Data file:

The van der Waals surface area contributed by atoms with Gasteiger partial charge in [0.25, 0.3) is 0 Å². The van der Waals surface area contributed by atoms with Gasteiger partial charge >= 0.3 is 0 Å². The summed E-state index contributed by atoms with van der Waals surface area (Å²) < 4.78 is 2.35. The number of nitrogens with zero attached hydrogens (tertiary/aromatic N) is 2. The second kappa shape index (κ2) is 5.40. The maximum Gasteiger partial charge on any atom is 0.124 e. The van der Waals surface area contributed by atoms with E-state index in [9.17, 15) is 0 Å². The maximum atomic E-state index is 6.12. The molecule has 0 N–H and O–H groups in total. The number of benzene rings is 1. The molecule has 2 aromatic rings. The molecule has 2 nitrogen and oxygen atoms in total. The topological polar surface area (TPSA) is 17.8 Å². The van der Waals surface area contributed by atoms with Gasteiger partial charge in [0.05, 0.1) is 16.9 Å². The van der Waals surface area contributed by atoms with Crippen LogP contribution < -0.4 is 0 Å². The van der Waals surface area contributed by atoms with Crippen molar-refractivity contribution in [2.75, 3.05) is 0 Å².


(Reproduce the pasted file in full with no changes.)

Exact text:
The van der Waals surface area contributed by atoms with Gasteiger partial charge in [0.25, 0.3) is 0 Å². The van der Waals surface area contributed by atoms with Gasteiger partial charge >= 0.3 is 0 Å². The summed E-state index contributed by atoms with van der Waals surface area (Å²) < 4.78 is 2.35. The number of nitrogens with zero attached hydrogens (tertiary/aromatic N) is 2. The second kappa shape index (κ2) is 5.40. The maximum Gasteiger partial charge on any atom is 0.124 e. The van der Waals surface area contributed by atoms with E-state index in [9.17, 15) is 0 Å². The maximum atomic E-state index is 6.12. The molecule has 0 N–H and O–H groups in total. The number of benzene rings is 1. The molecule has 2 aromatic rings. The molecule has 2 nitrogen and oxygen atoms in total. The topological polar surface area (TPSA) is 17.8 Å². The van der Waals surface area contributed by atoms with Gasteiger partial charge in [0.05, 0.1) is 16.9 Å². The van der Waals surface area contributed by atoms with Crippen LogP contribution < -0.4 is 0 Å². The van der Waals surface area contributed by atoms with Crippen molar-refractivity contribution in [2.75, 3.05) is 0 Å².